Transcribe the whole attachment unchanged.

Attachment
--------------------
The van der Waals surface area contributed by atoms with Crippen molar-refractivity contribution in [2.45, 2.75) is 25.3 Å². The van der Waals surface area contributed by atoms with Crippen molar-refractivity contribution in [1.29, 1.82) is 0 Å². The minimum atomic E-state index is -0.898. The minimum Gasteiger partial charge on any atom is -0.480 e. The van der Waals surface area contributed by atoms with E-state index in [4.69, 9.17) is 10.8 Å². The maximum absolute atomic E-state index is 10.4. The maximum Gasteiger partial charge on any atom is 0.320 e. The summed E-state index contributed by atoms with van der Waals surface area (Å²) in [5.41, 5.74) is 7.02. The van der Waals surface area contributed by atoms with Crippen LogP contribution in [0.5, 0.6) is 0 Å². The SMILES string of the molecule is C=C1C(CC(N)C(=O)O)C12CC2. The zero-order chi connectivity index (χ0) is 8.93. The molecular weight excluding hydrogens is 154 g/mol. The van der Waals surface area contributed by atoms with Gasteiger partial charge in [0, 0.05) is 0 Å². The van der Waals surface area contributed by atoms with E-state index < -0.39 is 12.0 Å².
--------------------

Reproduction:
The van der Waals surface area contributed by atoms with Crippen molar-refractivity contribution in [2.45, 2.75) is 25.3 Å². The van der Waals surface area contributed by atoms with Crippen molar-refractivity contribution in [1.29, 1.82) is 0 Å². The minimum atomic E-state index is -0.898. The minimum Gasteiger partial charge on any atom is -0.480 e. The van der Waals surface area contributed by atoms with E-state index in [4.69, 9.17) is 10.8 Å². The maximum absolute atomic E-state index is 10.4. The maximum Gasteiger partial charge on any atom is 0.320 e. The summed E-state index contributed by atoms with van der Waals surface area (Å²) in [5.41, 5.74) is 7.02. The van der Waals surface area contributed by atoms with Crippen LogP contribution in [0.5, 0.6) is 0 Å². The SMILES string of the molecule is C=C1C(CC(N)C(=O)O)C12CC2. The zero-order chi connectivity index (χ0) is 8.93. The molecular weight excluding hydrogens is 154 g/mol. The van der Waals surface area contributed by atoms with Gasteiger partial charge in [0, 0.05) is 0 Å². The van der Waals surface area contributed by atoms with E-state index < -0.39 is 12.0 Å².